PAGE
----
By Siobhan McAuliffe, MVB, DACVIM, Foal Medicine Specialist
Other than melanomas, cancer in horses is rare. Amongst those that can be seen are lymphomas and many researchers now believe that lymphoma is more prevalent than previously thought. Lymphoma in horses is broadly categorized into:
Cutaneous: Single or multiple lumps (enlarged lymph nodes) are seen on the body. This type responds well to treatment with corticosteroids.
Intestinal: Single or multiple solid tumors or as a diffuse infiltrate of neoplastic cells. The small intestine and intestinal lymph nodes are most commonly affected. This form has a poor prognosis in general but some cases of singular masses have responded well to tumor removal and chemotherapy.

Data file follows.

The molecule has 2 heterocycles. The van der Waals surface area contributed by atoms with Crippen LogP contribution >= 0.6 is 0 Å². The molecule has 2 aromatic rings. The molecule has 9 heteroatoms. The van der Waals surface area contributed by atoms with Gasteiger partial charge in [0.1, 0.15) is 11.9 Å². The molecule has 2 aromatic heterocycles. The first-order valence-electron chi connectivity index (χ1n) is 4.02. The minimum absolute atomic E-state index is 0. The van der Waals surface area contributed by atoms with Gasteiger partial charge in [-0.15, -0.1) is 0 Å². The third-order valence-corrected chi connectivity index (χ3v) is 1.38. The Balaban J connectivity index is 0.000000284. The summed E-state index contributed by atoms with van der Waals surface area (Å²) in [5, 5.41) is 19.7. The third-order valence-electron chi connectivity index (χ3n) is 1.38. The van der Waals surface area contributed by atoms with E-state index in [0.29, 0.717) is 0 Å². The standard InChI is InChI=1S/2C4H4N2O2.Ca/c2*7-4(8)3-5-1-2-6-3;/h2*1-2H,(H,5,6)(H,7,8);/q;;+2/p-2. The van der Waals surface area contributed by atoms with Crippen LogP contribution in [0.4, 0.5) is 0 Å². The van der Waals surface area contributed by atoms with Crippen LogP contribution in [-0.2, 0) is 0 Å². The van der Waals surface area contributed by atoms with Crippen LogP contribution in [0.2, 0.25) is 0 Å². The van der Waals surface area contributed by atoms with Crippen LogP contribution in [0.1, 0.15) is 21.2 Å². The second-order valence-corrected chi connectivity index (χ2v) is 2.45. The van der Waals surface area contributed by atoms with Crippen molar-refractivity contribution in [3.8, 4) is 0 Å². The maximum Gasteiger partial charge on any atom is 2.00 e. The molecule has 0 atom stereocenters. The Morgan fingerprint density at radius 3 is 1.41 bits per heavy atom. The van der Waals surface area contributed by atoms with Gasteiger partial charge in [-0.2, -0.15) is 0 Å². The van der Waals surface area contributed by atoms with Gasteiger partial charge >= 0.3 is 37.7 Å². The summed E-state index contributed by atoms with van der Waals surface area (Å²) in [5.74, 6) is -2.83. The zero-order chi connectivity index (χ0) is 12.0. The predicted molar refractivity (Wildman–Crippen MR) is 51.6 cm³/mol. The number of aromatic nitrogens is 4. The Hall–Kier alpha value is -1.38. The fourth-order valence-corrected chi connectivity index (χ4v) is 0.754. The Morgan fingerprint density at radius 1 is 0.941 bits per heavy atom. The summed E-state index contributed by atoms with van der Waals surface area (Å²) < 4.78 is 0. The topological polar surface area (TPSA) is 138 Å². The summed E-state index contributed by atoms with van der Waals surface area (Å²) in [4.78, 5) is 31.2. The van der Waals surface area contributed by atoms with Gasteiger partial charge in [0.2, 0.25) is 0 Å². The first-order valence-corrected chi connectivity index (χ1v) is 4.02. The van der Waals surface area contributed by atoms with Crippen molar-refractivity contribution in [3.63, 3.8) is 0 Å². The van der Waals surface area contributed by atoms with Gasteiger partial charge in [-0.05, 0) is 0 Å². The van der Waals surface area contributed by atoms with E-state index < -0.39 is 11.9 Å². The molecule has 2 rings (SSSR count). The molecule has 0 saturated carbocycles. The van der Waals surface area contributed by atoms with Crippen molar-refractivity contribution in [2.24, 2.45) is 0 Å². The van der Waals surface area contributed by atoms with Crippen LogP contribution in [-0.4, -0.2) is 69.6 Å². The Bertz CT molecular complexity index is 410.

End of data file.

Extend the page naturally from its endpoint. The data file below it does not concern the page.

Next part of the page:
Generalized: In this form lesions are commonly seen in the intestine but also in the thorax. This form has the poorest prognosis, as many lesions are frequently present at the time of diagnosis.
The cause of lymphoma in horses remains unknown; no viral cause has been found, as it has in other animals.
The most common signs are often mistaken for colic or other internal disorders. As the cancerous masses in the spleen and other abdominal areas grow in size, the horse becomes very uncomfortable and attempts to relieve the pressure by actions that mimic colic. Weight loss is the most common clinical sign. Other signs that may occur alone or together are; fever, dependent edema, diarrhea or increased water content of feces and recurrent colic. Diagnosis in many cases is difficult particularly in the early stages of disease as many other disorders may result in the same clinical signs.
It is important to try to differentiate the intestinal lymphoma from those conditions with similar general clinical signs, but which are resolvable, such as heavy parasitic infestation, dental disease and diet-related digestive disturbances.